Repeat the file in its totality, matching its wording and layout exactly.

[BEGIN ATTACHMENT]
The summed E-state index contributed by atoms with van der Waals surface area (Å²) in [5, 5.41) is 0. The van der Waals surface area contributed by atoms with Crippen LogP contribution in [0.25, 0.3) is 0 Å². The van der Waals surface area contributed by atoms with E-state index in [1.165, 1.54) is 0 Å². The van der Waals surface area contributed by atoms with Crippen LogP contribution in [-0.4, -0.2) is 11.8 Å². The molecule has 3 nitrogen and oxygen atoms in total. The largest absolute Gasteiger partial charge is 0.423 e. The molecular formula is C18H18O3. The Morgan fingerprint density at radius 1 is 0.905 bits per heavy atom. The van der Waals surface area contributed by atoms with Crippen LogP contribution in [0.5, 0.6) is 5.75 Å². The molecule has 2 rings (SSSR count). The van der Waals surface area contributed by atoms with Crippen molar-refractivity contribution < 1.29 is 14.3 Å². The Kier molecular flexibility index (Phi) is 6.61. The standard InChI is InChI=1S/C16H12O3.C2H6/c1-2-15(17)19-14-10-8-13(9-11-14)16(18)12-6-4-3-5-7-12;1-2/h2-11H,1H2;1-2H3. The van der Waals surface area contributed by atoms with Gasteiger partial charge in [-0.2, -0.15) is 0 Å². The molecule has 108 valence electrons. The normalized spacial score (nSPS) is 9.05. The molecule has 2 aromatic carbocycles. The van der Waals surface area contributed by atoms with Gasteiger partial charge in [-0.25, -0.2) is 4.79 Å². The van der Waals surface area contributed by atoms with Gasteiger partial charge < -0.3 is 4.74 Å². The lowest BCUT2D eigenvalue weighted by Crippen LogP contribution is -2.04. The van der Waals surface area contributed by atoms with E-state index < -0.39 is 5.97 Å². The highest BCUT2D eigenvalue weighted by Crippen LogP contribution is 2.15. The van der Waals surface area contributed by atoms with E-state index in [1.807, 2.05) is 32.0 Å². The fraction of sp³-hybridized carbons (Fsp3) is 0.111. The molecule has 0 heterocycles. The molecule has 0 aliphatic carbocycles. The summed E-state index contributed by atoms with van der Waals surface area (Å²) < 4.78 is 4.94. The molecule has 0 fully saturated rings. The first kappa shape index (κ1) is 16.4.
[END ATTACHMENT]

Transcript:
The summed E-state index contributed by atoms with van der Waals surface area (Å²) in [5, 5.41) is 0. The van der Waals surface area contributed by atoms with Crippen LogP contribution in [0.25, 0.3) is 0 Å². The van der Waals surface area contributed by atoms with E-state index in [1.165, 1.54) is 0 Å². The van der Waals surface area contributed by atoms with Crippen LogP contribution in [-0.4, -0.2) is 11.8 Å². The molecule has 3 nitrogen and oxygen atoms in total. The largest absolute Gasteiger partial charge is 0.423 e. The molecular formula is C18H18O3. The Morgan fingerprint density at radius 1 is 0.905 bits per heavy atom. The van der Waals surface area contributed by atoms with Crippen LogP contribution in [0.5, 0.6) is 5.75 Å². The molecule has 2 rings (SSSR count). The van der Waals surface area contributed by atoms with Crippen molar-refractivity contribution < 1.29 is 14.3 Å². The Kier molecular flexibility index (Phi) is 6.61. The standard InChI is InChI=1S/C16H12O3.C2H6/c1-2-15(17)19-14-10-8-13(9-11-14)16(18)12-6-4-3-5-7-12;1-2/h2-11H,1H2;1-2H3. The van der Waals surface area contributed by atoms with Gasteiger partial charge in [-0.2, -0.15) is 0 Å². The molecule has 108 valence electrons. The normalized spacial score (nSPS) is 9.05. The molecule has 2 aromatic carbocycles. The van der Waals surface area contributed by atoms with Gasteiger partial charge in [-0.25, -0.2) is 4.79 Å². The van der Waals surface area contributed by atoms with Gasteiger partial charge < -0.3 is 4.74 Å². The lowest BCUT2D eigenvalue weighted by Crippen LogP contribution is -2.04. The van der Waals surface area contributed by atoms with E-state index < -0.39 is 5.97 Å². The highest BCUT2D eigenvalue weighted by Crippen LogP contribution is 2.15. The van der Waals surface area contributed by atoms with E-state index in [1.807, 2.05) is 32.0 Å². The fraction of sp³-hybridized carbons (Fsp3) is 0.111. The molecule has 0 heterocycles. The molecule has 0 aliphatic carbocycles. The summed E-state index contributed by atoms with van der Waals surface area (Å²) < 4.78 is 4.94. The molecule has 0 fully saturated rings. The first kappa shape index (κ1) is 16.4.